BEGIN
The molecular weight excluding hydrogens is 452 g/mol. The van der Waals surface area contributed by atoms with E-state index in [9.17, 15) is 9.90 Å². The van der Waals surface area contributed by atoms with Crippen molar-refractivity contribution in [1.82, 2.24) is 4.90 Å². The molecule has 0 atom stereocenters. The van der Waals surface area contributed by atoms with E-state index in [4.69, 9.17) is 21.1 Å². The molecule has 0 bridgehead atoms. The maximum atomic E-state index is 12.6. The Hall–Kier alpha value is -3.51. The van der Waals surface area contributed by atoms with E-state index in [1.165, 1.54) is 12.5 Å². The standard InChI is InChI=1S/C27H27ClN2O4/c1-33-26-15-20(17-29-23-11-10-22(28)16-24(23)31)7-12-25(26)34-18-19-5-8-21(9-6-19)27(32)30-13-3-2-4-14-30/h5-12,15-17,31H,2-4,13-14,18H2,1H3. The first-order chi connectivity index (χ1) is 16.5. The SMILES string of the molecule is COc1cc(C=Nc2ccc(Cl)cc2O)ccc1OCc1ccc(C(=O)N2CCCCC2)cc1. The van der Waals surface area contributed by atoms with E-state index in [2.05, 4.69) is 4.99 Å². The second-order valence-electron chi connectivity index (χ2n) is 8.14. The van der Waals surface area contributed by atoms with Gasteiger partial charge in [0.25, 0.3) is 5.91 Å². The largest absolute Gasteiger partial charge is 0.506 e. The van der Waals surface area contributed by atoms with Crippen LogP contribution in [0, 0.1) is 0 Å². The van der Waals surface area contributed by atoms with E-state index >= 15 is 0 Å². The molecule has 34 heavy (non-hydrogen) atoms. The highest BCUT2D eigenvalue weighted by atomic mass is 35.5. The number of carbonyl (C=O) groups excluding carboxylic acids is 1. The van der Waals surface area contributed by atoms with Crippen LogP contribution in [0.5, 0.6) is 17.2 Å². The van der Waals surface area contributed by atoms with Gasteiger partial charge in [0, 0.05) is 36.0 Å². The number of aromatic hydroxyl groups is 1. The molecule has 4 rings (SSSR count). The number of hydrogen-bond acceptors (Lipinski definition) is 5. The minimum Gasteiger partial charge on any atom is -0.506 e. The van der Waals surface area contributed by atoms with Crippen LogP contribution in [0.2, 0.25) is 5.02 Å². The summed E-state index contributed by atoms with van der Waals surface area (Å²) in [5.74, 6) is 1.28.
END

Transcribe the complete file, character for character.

The molecular weight excluding hydrogens is 452 g/mol. The van der Waals surface area contributed by atoms with E-state index in [9.17, 15) is 9.90 Å². The van der Waals surface area contributed by atoms with Crippen molar-refractivity contribution in [1.82, 2.24) is 4.90 Å². The molecule has 0 atom stereocenters. The van der Waals surface area contributed by atoms with E-state index in [4.69, 9.17) is 21.1 Å². The molecule has 0 bridgehead atoms. The maximum atomic E-state index is 12.6. The Hall–Kier alpha value is -3.51. The van der Waals surface area contributed by atoms with E-state index in [1.165, 1.54) is 12.5 Å². The standard InChI is InChI=1S/C27H27ClN2O4/c1-33-26-15-20(17-29-23-11-10-22(28)16-24(23)31)7-12-25(26)34-18-19-5-8-21(9-6-19)27(32)30-13-3-2-4-14-30/h5-12,15-17,31H,2-4,13-14,18H2,1H3. The first-order chi connectivity index (χ1) is 16.5. The SMILES string of the molecule is COc1cc(C=Nc2ccc(Cl)cc2O)ccc1OCc1ccc(C(=O)N2CCCCC2)cc1. The van der Waals surface area contributed by atoms with E-state index in [2.05, 4.69) is 4.99 Å². The second-order valence-electron chi connectivity index (χ2n) is 8.14. The van der Waals surface area contributed by atoms with Gasteiger partial charge in [0.25, 0.3) is 5.91 Å². The largest absolute Gasteiger partial charge is 0.506 e. The van der Waals surface area contributed by atoms with Crippen LogP contribution in [0, 0.1) is 0 Å². The van der Waals surface area contributed by atoms with E-state index >= 15 is 0 Å². The molecule has 34 heavy (non-hydrogen) atoms. The highest BCUT2D eigenvalue weighted by atomic mass is 35.5. The number of carbonyl (C=O) groups excluding carboxylic acids is 1. The van der Waals surface area contributed by atoms with Crippen LogP contribution in [0.5, 0.6) is 17.2 Å². The van der Waals surface area contributed by atoms with Gasteiger partial charge in [0, 0.05) is 36.0 Å². The number of aromatic hydroxyl groups is 1. The molecule has 4 rings (SSSR count). The number of hydrogen-bond acceptors (Lipinski definition) is 5. The minimum Gasteiger partial charge on any atom is -0.506 e. The van der Waals surface area contributed by atoms with Crippen LogP contribution in [0.2, 0.25) is 5.02 Å². The summed E-state index contributed by atoms with van der Waals surface area (Å²) in [5.74, 6) is 1.28.